Meet The Opossum
In North America, the most common type of opossum species is the Virginia Opossum, often misspelled possum, posum, oppossum or opposum. However, this may result from the fact that the proper spelling for similar varieties found in Australia and surrounding countries such as New Zealand, is "Possum". Whatever the spelling, "possum" or "opossum," they are quite a fascinating wild animal with an interesting appearance, anatomy and behavior.
Opossums are gifted with useful physical attributes. They have hand like feet and a grasping tail that enable them to climb trees and grip branches, menacing sharp teeth for eating a wider variety of foods and a handy pouch for carrying their young.
Look at those agile hands seen in the photo above. Opossums are the only non-primate with opposable thumbs (on the rear feet).
The opossum is often mistaken as a variety of rodent. When in fact, they are not a rodent at all, but rather a marsupial, which puts them in the same family as the Australian kangaroo and koala. Like other marsupials, opossum young leave the womb before they are fully developed and complete their development in the mother’s external "pocket".
Opossums are grayish to brown in color, fierce in appearance, and can range in size from as small as a mouse to as big as a large house cat.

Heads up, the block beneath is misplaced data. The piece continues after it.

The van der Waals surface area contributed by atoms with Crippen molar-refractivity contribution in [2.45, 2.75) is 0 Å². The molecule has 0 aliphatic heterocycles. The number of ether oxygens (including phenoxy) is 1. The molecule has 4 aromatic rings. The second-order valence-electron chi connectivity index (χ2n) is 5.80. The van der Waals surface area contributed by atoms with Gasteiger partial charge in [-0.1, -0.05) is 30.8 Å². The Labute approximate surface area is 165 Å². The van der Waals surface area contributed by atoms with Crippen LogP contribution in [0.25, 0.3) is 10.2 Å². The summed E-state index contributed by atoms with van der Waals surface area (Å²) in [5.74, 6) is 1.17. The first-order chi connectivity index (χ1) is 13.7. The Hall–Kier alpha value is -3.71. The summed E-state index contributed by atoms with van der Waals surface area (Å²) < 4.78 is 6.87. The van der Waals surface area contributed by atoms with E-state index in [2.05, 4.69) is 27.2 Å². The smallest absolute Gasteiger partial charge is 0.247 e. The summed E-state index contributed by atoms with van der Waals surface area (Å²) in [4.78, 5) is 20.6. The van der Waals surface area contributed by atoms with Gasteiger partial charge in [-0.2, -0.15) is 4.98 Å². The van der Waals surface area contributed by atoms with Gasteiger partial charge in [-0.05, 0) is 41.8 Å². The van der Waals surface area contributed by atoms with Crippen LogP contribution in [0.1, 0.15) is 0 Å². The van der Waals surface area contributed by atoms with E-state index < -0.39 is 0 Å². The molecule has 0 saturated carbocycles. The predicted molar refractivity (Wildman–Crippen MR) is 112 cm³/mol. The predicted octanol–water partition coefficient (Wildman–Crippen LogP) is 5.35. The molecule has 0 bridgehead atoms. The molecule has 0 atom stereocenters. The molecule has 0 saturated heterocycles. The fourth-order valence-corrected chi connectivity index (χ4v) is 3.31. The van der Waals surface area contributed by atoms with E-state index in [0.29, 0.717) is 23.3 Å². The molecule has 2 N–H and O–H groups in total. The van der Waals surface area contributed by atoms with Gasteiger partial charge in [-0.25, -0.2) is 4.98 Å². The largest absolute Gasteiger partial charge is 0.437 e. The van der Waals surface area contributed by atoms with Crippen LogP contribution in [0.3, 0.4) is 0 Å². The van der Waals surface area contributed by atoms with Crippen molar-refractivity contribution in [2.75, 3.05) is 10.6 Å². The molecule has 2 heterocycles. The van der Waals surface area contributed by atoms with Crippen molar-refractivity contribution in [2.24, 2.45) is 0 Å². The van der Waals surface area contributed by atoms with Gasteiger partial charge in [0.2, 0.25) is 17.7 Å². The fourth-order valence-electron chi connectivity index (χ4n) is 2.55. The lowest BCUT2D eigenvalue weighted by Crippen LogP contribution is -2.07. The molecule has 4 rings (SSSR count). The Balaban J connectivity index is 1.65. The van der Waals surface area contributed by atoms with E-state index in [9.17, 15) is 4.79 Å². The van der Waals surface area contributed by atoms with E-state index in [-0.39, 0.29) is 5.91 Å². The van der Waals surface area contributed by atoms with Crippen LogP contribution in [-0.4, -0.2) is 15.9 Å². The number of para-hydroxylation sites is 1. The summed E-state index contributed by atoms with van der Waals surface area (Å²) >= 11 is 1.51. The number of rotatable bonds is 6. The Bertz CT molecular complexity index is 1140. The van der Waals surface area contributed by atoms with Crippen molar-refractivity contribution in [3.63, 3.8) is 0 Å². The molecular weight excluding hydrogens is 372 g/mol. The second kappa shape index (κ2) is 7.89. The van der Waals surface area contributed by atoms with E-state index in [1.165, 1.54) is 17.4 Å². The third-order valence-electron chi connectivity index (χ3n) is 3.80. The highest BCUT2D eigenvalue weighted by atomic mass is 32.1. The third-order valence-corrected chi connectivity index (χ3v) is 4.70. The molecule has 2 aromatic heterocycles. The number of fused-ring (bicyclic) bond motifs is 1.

Opossums, depending upon age, sex and the matters at hand, can make a variety of sounds including hissing, crackling, smacking and growling.
Opossums are omnivores with a broad diet that can include anything from earthworms to fruits to snakes. They frequently scavenge for food and often killed while attempting to eat highway road kill and garbage.
The term “play possum” comes from the fact that an opossum, when confronted by danger, will often play dead, a response in which their body, like that of a dead animal, becomes still and stiff.
A foul odor similar to that of a dead animal is also emitted from their anal glands to enhance the deception of the act.
You always want to be careful around an opossum playing dead, they can wake up anytime and become a hazard before you know it!
Opossums are nocturnal and tend to favor dark areas and abandoned burrows previously dug by other wildlife. They also like to dig under homes and foundations and can become a nuisance to homeowners.
Opossums have more teeth than any other land mammal. In the photo below, the Wildlife Whisperer is getting ready to release an opossum following a job utilizing humane methods, the opossum has decided to show him his teeth before venturing off to live another day.
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